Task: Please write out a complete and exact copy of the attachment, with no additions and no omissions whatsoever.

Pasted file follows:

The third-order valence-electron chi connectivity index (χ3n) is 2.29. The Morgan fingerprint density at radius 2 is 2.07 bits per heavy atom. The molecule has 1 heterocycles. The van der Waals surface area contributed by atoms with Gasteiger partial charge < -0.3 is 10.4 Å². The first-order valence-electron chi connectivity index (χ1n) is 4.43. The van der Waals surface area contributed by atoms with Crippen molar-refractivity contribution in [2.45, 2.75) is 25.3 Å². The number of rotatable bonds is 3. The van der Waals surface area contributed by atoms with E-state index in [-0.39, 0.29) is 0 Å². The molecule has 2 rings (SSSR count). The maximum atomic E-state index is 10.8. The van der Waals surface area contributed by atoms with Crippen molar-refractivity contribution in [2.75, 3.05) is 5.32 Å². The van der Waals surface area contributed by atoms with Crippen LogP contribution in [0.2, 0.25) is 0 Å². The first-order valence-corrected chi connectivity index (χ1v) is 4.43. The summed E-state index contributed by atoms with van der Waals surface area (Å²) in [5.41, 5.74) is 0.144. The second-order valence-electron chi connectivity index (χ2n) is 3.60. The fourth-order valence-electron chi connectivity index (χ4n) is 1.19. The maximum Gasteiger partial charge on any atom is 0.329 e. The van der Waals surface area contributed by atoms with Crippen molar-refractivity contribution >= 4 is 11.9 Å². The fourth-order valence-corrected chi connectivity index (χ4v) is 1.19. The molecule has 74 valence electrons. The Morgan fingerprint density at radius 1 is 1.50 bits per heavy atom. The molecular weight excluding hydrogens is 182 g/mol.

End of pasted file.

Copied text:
The third-order valence-electron chi connectivity index (χ3n) is 2.29. The Morgan fingerprint density at radius 2 is 2.07 bits per heavy atom. The molecule has 1 heterocycles. The van der Waals surface area contributed by atoms with Gasteiger partial charge < -0.3 is 10.4 Å². The first-order valence-electron chi connectivity index (χ1n) is 4.43. The van der Waals surface area contributed by atoms with Crippen molar-refractivity contribution in [2.45, 2.75) is 25.3 Å². The number of rotatable bonds is 3. The van der Waals surface area contributed by atoms with E-state index in [-0.39, 0.29) is 0 Å². The molecule has 2 rings (SSSR count). The maximum atomic E-state index is 10.8. The van der Waals surface area contributed by atoms with Crippen molar-refractivity contribution in [2.75, 3.05) is 5.32 Å². The van der Waals surface area contributed by atoms with Crippen LogP contribution in [0.2, 0.25) is 0 Å². The first-order valence-corrected chi connectivity index (χ1v) is 4.43. The summed E-state index contributed by atoms with van der Waals surface area (Å²) in [5.41, 5.74) is 0.144. The second-order valence-electron chi connectivity index (χ2n) is 3.60. The fourth-order valence-electron chi connectivity index (χ4n) is 1.19. The maximum Gasteiger partial charge on any atom is 0.329 e. The van der Waals surface area contributed by atoms with Crippen molar-refractivity contribution >= 4 is 11.9 Å². The fourth-order valence-corrected chi connectivity index (χ4v) is 1.19. The molecule has 74 valence electrons. The Morgan fingerprint density at radius 1 is 1.50 bits per heavy atom. The molecular weight excluding hydrogens is 182 g/mol.